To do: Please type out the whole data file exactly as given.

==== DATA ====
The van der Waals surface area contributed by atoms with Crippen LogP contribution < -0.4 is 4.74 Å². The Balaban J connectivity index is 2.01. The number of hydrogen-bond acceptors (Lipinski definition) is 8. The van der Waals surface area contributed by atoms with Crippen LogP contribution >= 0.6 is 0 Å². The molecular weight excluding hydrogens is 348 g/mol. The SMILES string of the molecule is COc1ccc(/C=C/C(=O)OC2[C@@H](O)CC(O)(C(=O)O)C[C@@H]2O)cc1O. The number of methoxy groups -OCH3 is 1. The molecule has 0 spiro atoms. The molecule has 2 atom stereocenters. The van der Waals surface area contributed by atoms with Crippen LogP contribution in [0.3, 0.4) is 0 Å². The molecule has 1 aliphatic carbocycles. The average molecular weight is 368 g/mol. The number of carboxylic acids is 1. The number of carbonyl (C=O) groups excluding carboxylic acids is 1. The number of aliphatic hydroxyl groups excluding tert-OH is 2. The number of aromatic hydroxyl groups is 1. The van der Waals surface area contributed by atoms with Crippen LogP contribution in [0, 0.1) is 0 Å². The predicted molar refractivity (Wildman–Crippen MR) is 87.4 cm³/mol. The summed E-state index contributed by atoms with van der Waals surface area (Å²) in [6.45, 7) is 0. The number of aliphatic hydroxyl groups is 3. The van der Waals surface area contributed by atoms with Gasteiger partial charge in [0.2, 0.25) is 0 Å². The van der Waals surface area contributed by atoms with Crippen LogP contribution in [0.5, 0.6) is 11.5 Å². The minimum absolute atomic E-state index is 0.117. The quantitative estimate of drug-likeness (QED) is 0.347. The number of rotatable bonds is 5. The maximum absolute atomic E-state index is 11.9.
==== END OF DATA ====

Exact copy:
The van der Waals surface area contributed by atoms with Crippen LogP contribution < -0.4 is 4.74 Å². The Balaban J connectivity index is 2.01. The number of hydrogen-bond acceptors (Lipinski definition) is 8. The van der Waals surface area contributed by atoms with Crippen LogP contribution >= 0.6 is 0 Å². The molecular weight excluding hydrogens is 348 g/mol. The SMILES string of the molecule is COc1ccc(/C=C/C(=O)OC2[C@@H](O)CC(O)(C(=O)O)C[C@@H]2O)cc1O. The number of methoxy groups -OCH3 is 1. The molecule has 0 spiro atoms. The molecule has 2 atom stereocenters. The van der Waals surface area contributed by atoms with Crippen LogP contribution in [0.3, 0.4) is 0 Å². The molecule has 1 aliphatic carbocycles. The average molecular weight is 368 g/mol. The number of carboxylic acids is 1. The number of carbonyl (C=O) groups excluding carboxylic acids is 1. The number of aliphatic hydroxyl groups excluding tert-OH is 2. The number of aromatic hydroxyl groups is 1. The van der Waals surface area contributed by atoms with Crippen LogP contribution in [0, 0.1) is 0 Å². The predicted molar refractivity (Wildman–Crippen MR) is 87.4 cm³/mol. The summed E-state index contributed by atoms with van der Waals surface area (Å²) in [6.45, 7) is 0. The number of aliphatic hydroxyl groups is 3. The van der Waals surface area contributed by atoms with Gasteiger partial charge in [0.2, 0.25) is 0 Å². The van der Waals surface area contributed by atoms with Crippen LogP contribution in [0.5, 0.6) is 11.5 Å². The minimum absolute atomic E-state index is 0.117. The quantitative estimate of drug-likeness (QED) is 0.347. The number of rotatable bonds is 5. The maximum absolute atomic E-state index is 11.9.